"New Fed News Agency": The Fed intentionally hints that interest rates will be "higher and longer"

Nick Timiraos, a correspondent from the New Fed News Agency, wrote in his latest report that an old Chinese saying called "rule by inaction" can be used to summarize the Fed's latest interest rate policy. At the two-day policy meeting that began Tuesday, North American Eastern Time, Fed officials will keep the benchmark federal funds rate untouched at around 5.3%, the highest in the last couple decades. Timiraos said that because of higher-than-expected inflation in the first three months of this year, the Fed may postpone rate cuts in the foreseeable future. Officials are likely to stress their readiness to keep interest rates stable, and most officials expect this level of interest rate to have a sufficient dampening effect on economic activity and last longer than previously expected. Now that there are no new economic forecasts for this meeting, there will be no changes to the Fed's policy statement, and the press conference of Fed Chairman Powell will be the main event. The anti-inflation process has been frustrated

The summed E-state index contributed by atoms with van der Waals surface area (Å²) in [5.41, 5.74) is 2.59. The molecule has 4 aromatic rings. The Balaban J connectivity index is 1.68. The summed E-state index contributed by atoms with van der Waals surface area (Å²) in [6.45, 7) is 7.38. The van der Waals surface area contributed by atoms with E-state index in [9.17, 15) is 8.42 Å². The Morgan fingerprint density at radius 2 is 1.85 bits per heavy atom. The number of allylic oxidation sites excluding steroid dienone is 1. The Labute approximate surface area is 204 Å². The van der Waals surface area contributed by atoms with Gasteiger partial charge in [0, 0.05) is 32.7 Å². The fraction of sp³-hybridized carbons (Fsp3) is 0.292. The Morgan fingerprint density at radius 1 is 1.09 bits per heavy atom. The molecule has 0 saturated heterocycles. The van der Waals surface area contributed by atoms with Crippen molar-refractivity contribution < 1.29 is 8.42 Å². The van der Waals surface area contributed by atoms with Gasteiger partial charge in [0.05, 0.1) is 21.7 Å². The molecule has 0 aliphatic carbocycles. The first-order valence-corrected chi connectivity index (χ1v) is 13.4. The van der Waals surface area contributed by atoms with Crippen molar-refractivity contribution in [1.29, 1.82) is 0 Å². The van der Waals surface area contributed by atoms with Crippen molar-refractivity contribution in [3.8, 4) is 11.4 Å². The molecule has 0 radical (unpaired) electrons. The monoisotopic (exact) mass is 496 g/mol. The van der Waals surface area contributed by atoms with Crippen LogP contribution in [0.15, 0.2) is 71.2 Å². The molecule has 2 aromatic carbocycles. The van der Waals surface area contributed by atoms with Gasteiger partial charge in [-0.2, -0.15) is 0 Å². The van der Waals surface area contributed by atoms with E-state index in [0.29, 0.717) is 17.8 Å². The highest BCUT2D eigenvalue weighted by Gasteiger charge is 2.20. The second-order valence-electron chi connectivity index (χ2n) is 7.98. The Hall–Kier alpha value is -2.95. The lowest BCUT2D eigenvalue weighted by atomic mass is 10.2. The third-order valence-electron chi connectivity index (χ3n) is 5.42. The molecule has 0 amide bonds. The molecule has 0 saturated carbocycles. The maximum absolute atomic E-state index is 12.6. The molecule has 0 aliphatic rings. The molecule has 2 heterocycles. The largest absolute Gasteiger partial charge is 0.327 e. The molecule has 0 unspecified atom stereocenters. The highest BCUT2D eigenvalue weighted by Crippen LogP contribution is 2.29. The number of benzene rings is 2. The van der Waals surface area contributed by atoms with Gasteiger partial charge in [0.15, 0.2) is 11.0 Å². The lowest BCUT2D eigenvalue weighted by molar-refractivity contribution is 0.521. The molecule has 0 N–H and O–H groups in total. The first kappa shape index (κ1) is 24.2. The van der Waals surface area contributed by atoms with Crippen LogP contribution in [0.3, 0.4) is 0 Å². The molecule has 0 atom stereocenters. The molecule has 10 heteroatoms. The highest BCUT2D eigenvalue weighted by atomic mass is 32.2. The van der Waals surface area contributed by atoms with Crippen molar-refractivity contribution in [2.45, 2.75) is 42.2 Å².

Since the March interest rate meeting, the US economy has continued to show strong momentum, but the progress of US inflation this year has been disappointing after a series of cooling data in the second half of 2023 sparked optimism that the Fed may cut interest rates. In March, Powell said strong price pressures that emerged in January were a big obstacle on the Fed's path to lower inflation. Solid inflation data in February and March, even if not as hot as January, have dashed their previous optimism and raised the prospect that inflation could stabilize at close to 3%, compared with the Fed's target of 2%.

Timiraos believes Powell is likely to repeat the message he sent two weeks ago, when he said recent data "clearly does not give us greater confidence" that inflation will continue to fall to 2%, "rather, it suggests that it may take longer than expected to get there."

Timiraos also noted that the focus of this meeting will be on how Powell describes the outlook for interest rates. While most Wall Street strategists believe one or two rate cuts are still possible later this year, the prospect of rate cuts is still less certain than it was a few weeks ago in the absence of clear signs of economic weakness. Some believe the Fed may not cut rates at all.